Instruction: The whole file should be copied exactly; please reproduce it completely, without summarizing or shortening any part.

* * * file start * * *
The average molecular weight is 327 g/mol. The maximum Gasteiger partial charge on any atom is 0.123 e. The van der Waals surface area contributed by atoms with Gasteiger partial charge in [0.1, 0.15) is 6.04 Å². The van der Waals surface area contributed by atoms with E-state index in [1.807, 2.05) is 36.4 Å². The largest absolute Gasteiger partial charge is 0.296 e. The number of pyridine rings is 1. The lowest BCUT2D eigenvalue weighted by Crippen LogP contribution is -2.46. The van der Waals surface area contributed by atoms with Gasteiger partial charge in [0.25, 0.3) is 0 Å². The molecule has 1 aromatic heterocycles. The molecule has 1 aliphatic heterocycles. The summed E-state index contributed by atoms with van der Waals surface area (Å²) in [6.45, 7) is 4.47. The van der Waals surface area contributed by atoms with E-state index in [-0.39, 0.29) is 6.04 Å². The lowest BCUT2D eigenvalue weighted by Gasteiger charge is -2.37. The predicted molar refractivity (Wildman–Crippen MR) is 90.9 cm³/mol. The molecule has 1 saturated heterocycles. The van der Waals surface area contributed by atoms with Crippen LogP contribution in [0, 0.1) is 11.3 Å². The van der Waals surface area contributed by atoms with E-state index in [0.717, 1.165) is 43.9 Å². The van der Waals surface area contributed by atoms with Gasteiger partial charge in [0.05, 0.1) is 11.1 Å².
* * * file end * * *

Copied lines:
The average molecular weight is 327 g/mol. The maximum Gasteiger partial charge on any atom is 0.123 e. The van der Waals surface area contributed by atoms with Gasteiger partial charge in [0.1, 0.15) is 6.04 Å². The van der Waals surface area contributed by atoms with E-state index in [1.807, 2.05) is 36.4 Å². The largest absolute Gasteiger partial charge is 0.296 e. The number of pyridine rings is 1. The lowest BCUT2D eigenvalue weighted by Crippen LogP contribution is -2.46. The van der Waals surface area contributed by atoms with Gasteiger partial charge in [0.25, 0.3) is 0 Å². The molecule has 1 aromatic heterocycles. The molecule has 1 aliphatic heterocycles. The summed E-state index contributed by atoms with van der Waals surface area (Å²) in [6.45, 7) is 4.47. The van der Waals surface area contributed by atoms with E-state index in [-0.39, 0.29) is 6.04 Å². The lowest BCUT2D eigenvalue weighted by Gasteiger charge is -2.37. The predicted molar refractivity (Wildman–Crippen MR) is 90.9 cm³/mol. The molecule has 1 saturated heterocycles. The van der Waals surface area contributed by atoms with Crippen LogP contribution in [0, 0.1) is 11.3 Å². The van der Waals surface area contributed by atoms with E-state index in [0.717, 1.165) is 43.9 Å². The van der Waals surface area contributed by atoms with Gasteiger partial charge in [0.05, 0.1) is 11.1 Å².